But what if you do not play one of those decks, or simply find Giggling Inventor so annoying that you want to make your deck even better against it? You’re not completely out of luck, because there are some cards that work really well against it:
- Blood Knight – A tech card that was forgotten for the longest time in Standard is making a comeback thanks to the Giggling Inventor infestation. Going by the Legend rank example, it’s in 11.1% of the decks right now, which is a huge jump from basically 0% it was in before Boomsday Project. While the card doesn’t counter the Taunt aspect of Giggling Inventor, it does get rid of the annoying part – Divine Shields. But just “gets rid of” would be an understatement of the year – it also gains +3/+3 for each Divine Shield it “eats”, meaning that against the Giggling Inventor, you end up dropping a 3 mana 9/9. While you still have to clear two small Taunts to get through, it should be much easier to do it. Blood Knight is a recommended tech for more Aggro / Tempo decks, especially those running some Divine Shields too (e.g. Argent Squire, Righteous Protector or even Inventor herself). Most of the time it’s worth trading bubbles on small minions for +3/+3 buff (given that +3/+3 would be worth around 3 mana). If you don’t face or play any Divine Shields, then a 3 mana 3/3, while not very good, is still playable by itself in a faster deck.
- Mind Control Tech – While MCT does not directly counter Giggling Inventor, and it does nothing against board with just Inventor, lots of the times your opponent will have at least a single more minion on the board before playing it. +3 minion count in a single card activates MCT very often. The worst case scenario is of course stealing a 2/1, but even then, 3/3 + 2/1 AND dealing with their 2/1 is not the worst thing ever. Stealing the Annoy-o-Tron is already good, not only you don’t have to deal with one, but you also get one. It’s a nice tempo move, because your opponent has now paid 5 mana for 2/1 + Annoy-o-Tron, while you paid 3 mana for a 3/3 + Annoy-o-Tron. Plus, there is a chance that your opponent might have something bigger on the board he wants to protect, and snatching that one is especially good. Mind Control Tech is mostly played in Midrange and slower decks, because if you play Aggro/Tempo deck, you usually kill your opponent’s stuff whenever you can, and you don’t need reactive cards. It’s also good in decks that can’t play AoEs for some reason, e.g. in Spiteful Summoner decks. Mind Control Tech is played in 8% of the decks in Legend right now. While some decks have played it already (Shudderwock Shaman), others have started teching it more recently (e.g. Malygos Druid or Big Spell Mage).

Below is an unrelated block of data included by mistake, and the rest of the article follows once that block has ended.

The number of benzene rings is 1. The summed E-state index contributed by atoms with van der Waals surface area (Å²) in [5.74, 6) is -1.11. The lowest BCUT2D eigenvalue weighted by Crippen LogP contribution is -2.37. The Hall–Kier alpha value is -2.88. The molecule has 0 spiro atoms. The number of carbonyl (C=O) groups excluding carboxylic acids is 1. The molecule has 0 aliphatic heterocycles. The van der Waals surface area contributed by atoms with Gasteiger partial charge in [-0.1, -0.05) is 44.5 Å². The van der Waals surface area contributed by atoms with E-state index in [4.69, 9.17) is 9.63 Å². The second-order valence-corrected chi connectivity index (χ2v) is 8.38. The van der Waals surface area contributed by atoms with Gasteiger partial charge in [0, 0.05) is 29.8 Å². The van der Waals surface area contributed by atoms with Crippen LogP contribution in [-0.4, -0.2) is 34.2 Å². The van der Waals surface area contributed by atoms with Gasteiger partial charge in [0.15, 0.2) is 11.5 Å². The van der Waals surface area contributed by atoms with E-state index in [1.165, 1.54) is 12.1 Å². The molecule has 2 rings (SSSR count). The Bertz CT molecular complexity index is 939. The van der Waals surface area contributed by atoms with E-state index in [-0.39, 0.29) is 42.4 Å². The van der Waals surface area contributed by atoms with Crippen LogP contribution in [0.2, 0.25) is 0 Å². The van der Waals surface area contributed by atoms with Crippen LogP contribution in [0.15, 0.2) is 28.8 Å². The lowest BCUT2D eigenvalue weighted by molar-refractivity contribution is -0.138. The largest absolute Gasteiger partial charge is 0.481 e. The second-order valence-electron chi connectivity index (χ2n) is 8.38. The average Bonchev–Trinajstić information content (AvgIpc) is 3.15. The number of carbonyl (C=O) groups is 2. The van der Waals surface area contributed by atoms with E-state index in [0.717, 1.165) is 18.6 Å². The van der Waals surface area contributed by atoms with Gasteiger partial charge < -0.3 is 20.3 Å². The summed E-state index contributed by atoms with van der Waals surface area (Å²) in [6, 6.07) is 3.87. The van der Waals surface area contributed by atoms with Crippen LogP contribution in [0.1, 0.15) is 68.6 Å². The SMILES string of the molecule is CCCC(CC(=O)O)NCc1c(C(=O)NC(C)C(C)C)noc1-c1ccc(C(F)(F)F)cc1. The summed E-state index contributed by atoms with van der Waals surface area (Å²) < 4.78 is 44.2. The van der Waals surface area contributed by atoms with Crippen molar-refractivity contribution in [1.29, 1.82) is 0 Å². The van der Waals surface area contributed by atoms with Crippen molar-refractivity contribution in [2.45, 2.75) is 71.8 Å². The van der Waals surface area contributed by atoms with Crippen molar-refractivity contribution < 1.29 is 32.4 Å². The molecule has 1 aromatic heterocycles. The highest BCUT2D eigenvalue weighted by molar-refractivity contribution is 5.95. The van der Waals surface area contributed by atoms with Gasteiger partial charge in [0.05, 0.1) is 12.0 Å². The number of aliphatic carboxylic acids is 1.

- Mossy Horror – And finally, we’re getting to the real counter. Want to annihilate Giggling Inventor entirely, not leaving anything behind? Play Mossy Horror. It’s like a perfect counter – not only it comes a turn after Giggling, but it clears it very cleanly while leaving a 2/7 body behind. You deal with your opponent’s 5-drop entirely for 6 mana, and put an okay body on the board – it’s a great tempo swing in your favor. And that’s only killing Giggling – if you can hit something else at the same time, it’s even better. Mossy Horror started seeing some play last expansion, mostly as a counter to Spreading Plague. It’s still a great Plague counter, but now can also deal with by far the most popular card on the ladder. It’s played in 17.3% of the Legend decks and that number is only growing. Besides its anti-Giggling properties, Mossy Horror works great against any other 0-2 Attack minion. It’s amazing in Shaman matchups (clearing all of the Totems), against decks that flood the board with small minions, even against Doomsayer. It can also be used to trigger your own minions – that’s the reason why the card is most popular in Deathrattle Hunter, where it can trigger Devilsaur Egg and Mechanical Whelp. But you can realistically play it in a variety of Midrange and Control decks, including stuff such as Even Warlock, Shudderwock Shaman and Miracle Rogue (the deck has a really hard time getting through both Plague and Giggling).